• Spruce up Your Resume

○      Your resume needs to be targeted to the career path you’re looking for.

■      Today’s job market isn’t easy which has led to many seekers applying to many different types of positions. Your resume needs to be targeted to the career or job.

  • Having a couple versions of your resume isn’t always a bad thing, especially if you’re looking at jobs which are completely unrelated to each other.
  • Get Prepared

○      Print off fresh copies of your resume to have at the tip of your fingers whenever you may need one.

○      Keep a few copies in a folder in your car or briefcase; you never know when you’ll meet someone.

  • Keep Track of Your Contacts

○      It’s difficult, but worth it. Keep a spreadsheet or handwritten paper that details which job you applied to and when.

○      Keep a contact file that has names, phone numbers and email addresses of people you’ve interviewed with or spoken with.

■      Send out thank you notes to people you’ve interviewed with.

If you’re sitting at the computer for hours a night or flipping through the pages of your newspaper looking for leads, switching up your game plan can help you keep your sanity while giving you a fresh pair of eyes.

Polishing Your Cover Letter

Your cover letter can mean the difference between landing an interview and having your application tossed into a rejection pile. While your resume is an outline of your greatest career accomplishments, experience and skills, the cover letter is your chance to truly introduce yourself to your potential interviewer. You can expand on your resume while highlighting your ability to communicate effectively through written word.

Like your resume, one of the easiest mistakes to avoid is spelling errors. Nothing turns off potential employers more — especially during the application stage — than gross spelling or grammatical errors.

While there are many spell-checkers online, even in common word-processing programs, beware that they won’t catch common spelling confusions such as transposing letters or homonyms. Advanced spelling/grammar checkers can help you out, but you’ll still need a dedicated eye to catch where you put “hear” instead of “here,” “fate” instead of “feat” and so on. Having another person read it over can help, as well, so call up that one friend who happens to be particularly skilled in the writing department.

Your cover letter should be professional-yet-personal, business-yet-casual. Don’t try to be funny and steer away from puns. Your letter should start out with a personal greeting (Tip: Make a call or research to find out the head of the department or human resources), offer relevant details about the position and introduce you in a professional manner.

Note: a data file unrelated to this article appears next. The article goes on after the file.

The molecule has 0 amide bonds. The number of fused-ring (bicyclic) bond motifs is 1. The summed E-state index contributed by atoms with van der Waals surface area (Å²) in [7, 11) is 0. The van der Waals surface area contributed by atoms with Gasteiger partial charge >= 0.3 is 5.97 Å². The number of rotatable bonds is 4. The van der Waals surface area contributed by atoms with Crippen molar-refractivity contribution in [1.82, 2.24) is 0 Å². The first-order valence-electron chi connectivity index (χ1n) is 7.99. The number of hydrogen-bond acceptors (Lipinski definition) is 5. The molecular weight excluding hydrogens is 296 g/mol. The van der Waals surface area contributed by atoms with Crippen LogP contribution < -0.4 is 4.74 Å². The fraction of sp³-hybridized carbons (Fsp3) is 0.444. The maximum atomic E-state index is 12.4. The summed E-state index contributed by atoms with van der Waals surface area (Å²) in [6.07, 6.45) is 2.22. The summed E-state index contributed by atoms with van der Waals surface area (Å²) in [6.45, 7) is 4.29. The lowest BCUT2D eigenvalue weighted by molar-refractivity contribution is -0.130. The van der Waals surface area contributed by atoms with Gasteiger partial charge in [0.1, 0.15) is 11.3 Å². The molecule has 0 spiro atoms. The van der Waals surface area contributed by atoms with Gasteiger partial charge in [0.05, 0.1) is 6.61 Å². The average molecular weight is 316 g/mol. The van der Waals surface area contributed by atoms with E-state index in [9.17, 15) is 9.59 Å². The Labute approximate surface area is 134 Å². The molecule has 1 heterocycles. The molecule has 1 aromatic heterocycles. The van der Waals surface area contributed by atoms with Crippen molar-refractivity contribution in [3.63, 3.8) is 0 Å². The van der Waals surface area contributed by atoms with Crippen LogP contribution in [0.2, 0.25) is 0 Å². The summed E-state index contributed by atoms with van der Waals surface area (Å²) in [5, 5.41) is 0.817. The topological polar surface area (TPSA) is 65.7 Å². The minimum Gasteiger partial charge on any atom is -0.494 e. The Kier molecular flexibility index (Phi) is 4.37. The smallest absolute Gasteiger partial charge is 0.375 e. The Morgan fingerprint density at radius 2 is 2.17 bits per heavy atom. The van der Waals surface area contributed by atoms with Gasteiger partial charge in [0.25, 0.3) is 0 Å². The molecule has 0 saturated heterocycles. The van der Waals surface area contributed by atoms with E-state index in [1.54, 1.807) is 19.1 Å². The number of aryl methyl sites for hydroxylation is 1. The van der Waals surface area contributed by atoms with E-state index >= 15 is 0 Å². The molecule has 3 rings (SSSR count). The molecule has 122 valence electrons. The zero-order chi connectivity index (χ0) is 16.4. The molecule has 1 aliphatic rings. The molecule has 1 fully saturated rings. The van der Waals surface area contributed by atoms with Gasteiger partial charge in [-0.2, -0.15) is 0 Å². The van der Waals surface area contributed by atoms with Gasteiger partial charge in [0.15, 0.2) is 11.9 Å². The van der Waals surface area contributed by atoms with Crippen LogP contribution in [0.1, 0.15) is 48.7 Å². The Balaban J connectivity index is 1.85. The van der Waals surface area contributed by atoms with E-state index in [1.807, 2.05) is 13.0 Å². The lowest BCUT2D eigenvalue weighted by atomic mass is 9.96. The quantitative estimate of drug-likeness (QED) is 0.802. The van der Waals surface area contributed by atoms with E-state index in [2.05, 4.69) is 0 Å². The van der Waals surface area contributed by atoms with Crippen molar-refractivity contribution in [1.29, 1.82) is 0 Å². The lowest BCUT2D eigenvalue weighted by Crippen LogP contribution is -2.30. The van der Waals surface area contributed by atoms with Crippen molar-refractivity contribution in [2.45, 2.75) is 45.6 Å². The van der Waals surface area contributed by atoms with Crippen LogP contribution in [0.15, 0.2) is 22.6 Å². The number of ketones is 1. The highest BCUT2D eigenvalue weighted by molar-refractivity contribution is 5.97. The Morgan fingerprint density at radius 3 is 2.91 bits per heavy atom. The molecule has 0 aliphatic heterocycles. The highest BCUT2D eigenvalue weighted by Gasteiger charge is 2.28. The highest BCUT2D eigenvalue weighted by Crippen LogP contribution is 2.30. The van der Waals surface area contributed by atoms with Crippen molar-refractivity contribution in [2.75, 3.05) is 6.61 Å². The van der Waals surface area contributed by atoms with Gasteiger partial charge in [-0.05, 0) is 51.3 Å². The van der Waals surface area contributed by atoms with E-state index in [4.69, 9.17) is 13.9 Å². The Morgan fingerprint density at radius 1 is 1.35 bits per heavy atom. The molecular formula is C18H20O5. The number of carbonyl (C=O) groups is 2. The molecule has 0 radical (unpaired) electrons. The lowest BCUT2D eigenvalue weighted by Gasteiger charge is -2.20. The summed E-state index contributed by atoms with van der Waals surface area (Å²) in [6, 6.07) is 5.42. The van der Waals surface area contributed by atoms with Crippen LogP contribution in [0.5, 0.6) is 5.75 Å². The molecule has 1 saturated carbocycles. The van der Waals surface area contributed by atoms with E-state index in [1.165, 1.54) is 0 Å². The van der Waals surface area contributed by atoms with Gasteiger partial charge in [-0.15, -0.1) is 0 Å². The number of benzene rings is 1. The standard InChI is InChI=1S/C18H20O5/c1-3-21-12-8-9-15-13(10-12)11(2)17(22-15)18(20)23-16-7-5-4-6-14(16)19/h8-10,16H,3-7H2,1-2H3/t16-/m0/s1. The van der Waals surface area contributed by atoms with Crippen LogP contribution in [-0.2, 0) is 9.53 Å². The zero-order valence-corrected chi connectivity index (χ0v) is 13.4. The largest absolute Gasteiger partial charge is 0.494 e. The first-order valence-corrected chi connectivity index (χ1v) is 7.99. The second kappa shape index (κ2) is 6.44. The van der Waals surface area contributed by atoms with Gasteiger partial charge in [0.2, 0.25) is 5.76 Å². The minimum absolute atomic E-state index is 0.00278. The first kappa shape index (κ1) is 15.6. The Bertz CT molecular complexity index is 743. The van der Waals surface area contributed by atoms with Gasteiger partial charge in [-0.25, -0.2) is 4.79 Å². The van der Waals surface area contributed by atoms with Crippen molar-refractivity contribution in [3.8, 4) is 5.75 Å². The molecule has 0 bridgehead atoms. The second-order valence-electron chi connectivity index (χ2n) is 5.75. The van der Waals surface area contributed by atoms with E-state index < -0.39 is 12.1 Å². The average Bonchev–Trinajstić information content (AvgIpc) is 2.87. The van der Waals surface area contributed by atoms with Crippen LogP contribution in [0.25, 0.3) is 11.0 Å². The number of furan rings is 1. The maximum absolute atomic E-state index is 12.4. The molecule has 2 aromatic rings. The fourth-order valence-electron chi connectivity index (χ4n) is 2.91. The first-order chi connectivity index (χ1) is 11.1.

Your cover letter shouldn’t just spell out your resume in paragraph format, it should, ideally, explain your resume and add to it. This is your opportunity to shine, so to speak, so do so. Explain any training you’ve gone through or special achievements. Like your resume, your cover letter is a tool in helping to sell yourself to your potential employer.

After you’ve written your cover letter, go over it with a fine-toothed comb. After you’ve read it, read it again. After that, have someone close to you read it and ask them for their honest opinion on your writing, mistakes and content. The cover letter needs to make an impact and is not an accessory to your resume, but a complementing partner to it.

Mistake-Proofing Your Resume

In a competitive job market — much like so many are experiencing now, an outstanding resume can mean the difference between getting a call for an interview or it going to the next resume in the pile. Making your resume stand out among the stack of dozens, hundreds or, in some cases, thousands of resumes the employer receives is almost always a positive thing, unless, of course, it’s sticking out for the wrong reasons.

A great resume always includes contact information, including your first and last names, phone number and a professional-sounding email address. Throughout the resume, dates are listed as well as pertinent skills.

Spell Check

Although it may seem redundant in the time of technology we live in, spell check is more than necessary on your resume and you should always check it through a dedicated spell check application and on your own. After all, almost nothing will stick out to a potential employer than misspelled words. You don’t want to say a “Bachelorette” when you mean to write “Baccalaureate” in your education section. Within the same line of thought is to always spell out your words unless you’re using widely accepted or industry-specific acronyms or abbreviations. Although “text speak” may be acceptable on social media platforms and, well, texting, it’s not acceptable on your resume.

Keep it Relevant

Your resume should be relevant to the position — and nothing else. Even if you have a “Skills” section, the skills you list should offer support to the position. Explain — briefly — what a skill will offer to the position if the relevance doesn’t automatically present itself.

Keeping the information on your resume relevant also means not offering personal information, particularly involving your personal life. Your potential interviewer may ask certain questions about your personal life to get to know you during an interview, and you should keep it at that.

In this same line of thinking, your resume should be tailored to the position you’re applying for. During these economic times and this competitive job market, many people are applying to several different positions at the same time. If you’re one of these people, making several resumes tailored to each industry is your best bet.

Deciding What to Exclude

Your resume should always be honest — never lie. That being said however, you may choose to exclude certain work experiences or other experiences. The resume should highlight your skills and what you will offer to the company. In essence, your resume is a sales brochure for you. A good resume gets you noticed, a great resume gets your foot in the door for an interview.

Exclude very short past work experiences and highlight work experiences that pertain directly to your potential position. If none of your past work experiences are in the same industry as the position you’re applying to, offer your best work experiences and the skills you gained that will pertain to the position.

Conclusion

Having your resume stand out is a requirement, but having it stand out because you consistently misspelled words or mentioned personal information instead of skills can cost you the interview.